Court of Appeals of Texas, Fifth District, Dallas
Appeal from the 366th Judicial District Court Collin County,
Texas Trial Court Cause No. 366-05277-2017
Justice Whitehill, Molberg, and Reichek
case concerns the scope of a "relating to"
arbitration clause in a partnership agreement where the
underlying dispute is laser-focused on the parties'
partnership duties. Steve Gray and Happy Accidents, Inc.
(together, Accidents unless context shows otherwise) appeal
the trial court's interlocutory order partially denying
their motion to compel arbitration under the Federal
Arbitration Act. In a single issue, Accidents argues
that the trial court erroneously concluded that some of Bryan
Ward's claims fall outside the scope of the parties'
linchpin here is the correlation between the partnership
buy-out dispute and Ward's claims that he was wrongfully
terminated because of the dispute and defamed concerning the
conditions upon which his partnership employment terminated.
conclude the trial court erred because Ward's claims have
a significant relationship to and are inextricably enmeshed
and factually intertwined with the limited partnership
agreement (the LP Agreement) containing the broad arbitration
clause. We thus reverse the trial court's order and
render judgment that all of Ward's claims are compelled
2012, Gray, Ward, and Ken Burge started Primal Health LP (the
Partnership), which sells herbal and vitamin supplements
online. Burge later departed, and the Partnership purchased
his interest leaving Gray and Ward as the only remaining
limited partners and Happy Accidents as the general partner.
the Partnership's majority owner and Happy Accidents'
Neither Gray nor Ward have an employment agreement with
Primal. But the parties signed the LP Agreement which
provides in Section 13.2 that:
All disputes and claims relating to this Agreement, the
rights and obligations of the parties hereto, or any claims
or causes of action relating to the performance of either
party that have not been settled through mediation will be
settled by arbitration by the American Arbitration
Association in either Boca Raton, Florida or Arizona in
accordance with the Federal Arbitration Act and the
Commercial Arbitration Rules of the American Arbitration
Association. The costs of the arbitration proceedings will be
borne by the losing party if such party is found to have been
in material breach of its obligations hereunder. . . .
point, Ward approached Gray and Accidents about his desire to
leave the Partnership and asked Gray to buy out his interest.
A dispute arose concerning the valuation of Ward's
Ward filed this suit asserting breach of contract, breach of
fiduciary duty, wrongful discharge, and defamation claims.
Ward's ten-page, fifty-eight paragraph, and four count
petition describes in detail that Ward and Gray initiated
discussions for Gray to buy out Ward's partnership
interest and how Gray (i) allegedly manipulated the
partnership interest appraisal process to drive down the
price of Ward's interest, (ii) forced Ward to
involuntarily resign, (iii) used the forced resignation
"as a tactic to preclude the Partnership's
obligation to repurchase Ward's interest under the
Partnership Agreement . . .," (iv) refused to complete
the buy-out, and (v) refused to make partnership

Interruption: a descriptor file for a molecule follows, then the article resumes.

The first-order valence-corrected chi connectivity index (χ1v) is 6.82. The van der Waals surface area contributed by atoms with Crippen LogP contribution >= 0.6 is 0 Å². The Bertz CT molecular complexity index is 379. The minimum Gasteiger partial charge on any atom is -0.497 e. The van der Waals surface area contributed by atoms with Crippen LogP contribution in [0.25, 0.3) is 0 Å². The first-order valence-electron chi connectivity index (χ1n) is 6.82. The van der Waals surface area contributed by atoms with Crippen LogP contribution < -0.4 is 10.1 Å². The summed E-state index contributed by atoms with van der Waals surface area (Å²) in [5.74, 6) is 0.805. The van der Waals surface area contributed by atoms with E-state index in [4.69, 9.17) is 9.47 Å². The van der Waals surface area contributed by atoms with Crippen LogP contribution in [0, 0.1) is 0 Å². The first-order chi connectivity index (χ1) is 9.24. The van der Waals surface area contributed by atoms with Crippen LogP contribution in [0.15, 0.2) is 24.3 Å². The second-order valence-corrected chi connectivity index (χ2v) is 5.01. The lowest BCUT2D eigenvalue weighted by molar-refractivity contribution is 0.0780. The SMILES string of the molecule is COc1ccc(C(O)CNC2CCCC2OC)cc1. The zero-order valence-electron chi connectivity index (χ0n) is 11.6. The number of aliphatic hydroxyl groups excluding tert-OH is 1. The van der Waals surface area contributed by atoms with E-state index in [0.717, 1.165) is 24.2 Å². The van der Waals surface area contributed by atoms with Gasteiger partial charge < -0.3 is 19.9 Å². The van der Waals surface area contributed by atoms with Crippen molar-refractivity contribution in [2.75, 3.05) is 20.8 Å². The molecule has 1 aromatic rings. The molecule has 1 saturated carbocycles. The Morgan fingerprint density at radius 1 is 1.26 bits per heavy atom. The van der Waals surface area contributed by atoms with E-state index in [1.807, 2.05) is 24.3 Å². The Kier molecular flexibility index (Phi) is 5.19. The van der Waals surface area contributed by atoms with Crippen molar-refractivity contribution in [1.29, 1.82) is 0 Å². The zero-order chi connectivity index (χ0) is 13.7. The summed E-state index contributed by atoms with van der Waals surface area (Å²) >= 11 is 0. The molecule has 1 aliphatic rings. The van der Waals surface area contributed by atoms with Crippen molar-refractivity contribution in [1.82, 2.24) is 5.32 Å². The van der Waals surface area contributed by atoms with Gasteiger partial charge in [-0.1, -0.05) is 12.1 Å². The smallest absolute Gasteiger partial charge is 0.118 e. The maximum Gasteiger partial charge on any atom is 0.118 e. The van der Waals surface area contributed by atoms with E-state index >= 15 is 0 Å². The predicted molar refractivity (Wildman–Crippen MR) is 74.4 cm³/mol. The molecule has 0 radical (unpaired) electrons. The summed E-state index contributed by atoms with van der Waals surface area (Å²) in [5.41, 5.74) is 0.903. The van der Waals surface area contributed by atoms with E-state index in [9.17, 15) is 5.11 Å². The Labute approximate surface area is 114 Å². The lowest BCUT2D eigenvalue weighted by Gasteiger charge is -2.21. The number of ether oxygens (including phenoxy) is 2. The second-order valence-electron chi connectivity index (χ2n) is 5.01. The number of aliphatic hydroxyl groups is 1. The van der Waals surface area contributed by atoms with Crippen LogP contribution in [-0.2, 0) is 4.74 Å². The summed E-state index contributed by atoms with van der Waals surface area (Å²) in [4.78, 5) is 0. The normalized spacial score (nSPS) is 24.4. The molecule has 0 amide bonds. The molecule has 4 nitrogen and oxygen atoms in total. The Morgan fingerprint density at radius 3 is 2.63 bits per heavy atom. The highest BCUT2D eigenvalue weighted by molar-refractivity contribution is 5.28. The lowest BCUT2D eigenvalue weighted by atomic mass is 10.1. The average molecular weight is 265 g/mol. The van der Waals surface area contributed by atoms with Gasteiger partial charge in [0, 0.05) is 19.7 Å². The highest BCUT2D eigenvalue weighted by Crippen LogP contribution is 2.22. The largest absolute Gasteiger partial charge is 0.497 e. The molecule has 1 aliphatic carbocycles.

distributions to Ward.
count in Ward's petition begins by stating that,
"Plaintiff [Ward] incorporates the preceding paragraphs
as if fully reproduced herein." Ward's first two
counts are his fiduciary breach and partnership claims. Thus,
his succeeding wrongful termination and defamation counts
incorporate as if fully reproduced therein all of the
preceding (i) factual allegations regarding partnership
agreement disputes, valuation manipulations, and forced
resignations and (ii) the resulting fiduciary breach
moved to compel arbitration according to the LP
Agreement's arbitration clause. The court initially
ordered that all of Ward's claims would be arbitrated.
But following Ward's motion for reconsideration, the
trial court ordered that Ward's breach of fiduciary duty
and breach of contract claims were subject to arbitration
while the wrongful discharge and defamation claims were not.
This appeal followed.
Analysis A. Standard of Review
review a trial court's ruling on a motion to compel
arbitration under an abuse of discretion standard. See
Henry v. Cash Biz, L.P., 551 S.W.3d 111, 115 (Tex.
2018). Under that standard, we defer to the trial court's
factual determinations when they are supported by evidence,
but review de novo the trial court's legal
determinations. VSR Fin. Servs., Inc. v. McLendon,
409 S.W.3d 817, 827 (Tex. App.-Dallas 2013, no pet.). Whether
disputed claims fall within the scope of a valid arbitration
agreement is a question of law that we review de novo.
Henry, 551 S.W.3d at 115.
a party seeking to compel arbitration under the FAA must
establish that (i) there is a valid agreement to arbitrate
and (ii) the claims raised fall within the agreement's
scope. See id.
there is a strong presumption favoring arbitration, the
presumption arises only after the party seeking to compel
establishes the existence of a valid arbitration agreement.
JM Davidson, Inc. v. Webster, 128 S.W.3d 223, 227
(Tex. 2003). Any doubts concerning the scope of arbitrable
issues should be resolved in favor of arbitration. See In
re Serv. Corp. Int"l., 85 S.W.3d 171, 174 (Tex.
2002) (citing Moses H. Cone Mem'l Hosp. v. Mercury
Constr. Corp., 460 U.S. 1, 24-25 (1983)).
"[e]ven the exceptionally strong policy favoring
arbitration cannot justify requiring litigants to forego a
judicial remedy when they have not agreed to do so."
Carr v. Main Carr Dev., LLC, 337 S.W.3d 489, 496
(Tex. App.-Dallas 2011, pet. denied).
the parties agree that there is a valid agreement to
arbitrate, and the issue is whether Ward's claims all
fall within its scope. Because the arbitration
agreement's validity is undisputed, we begin with a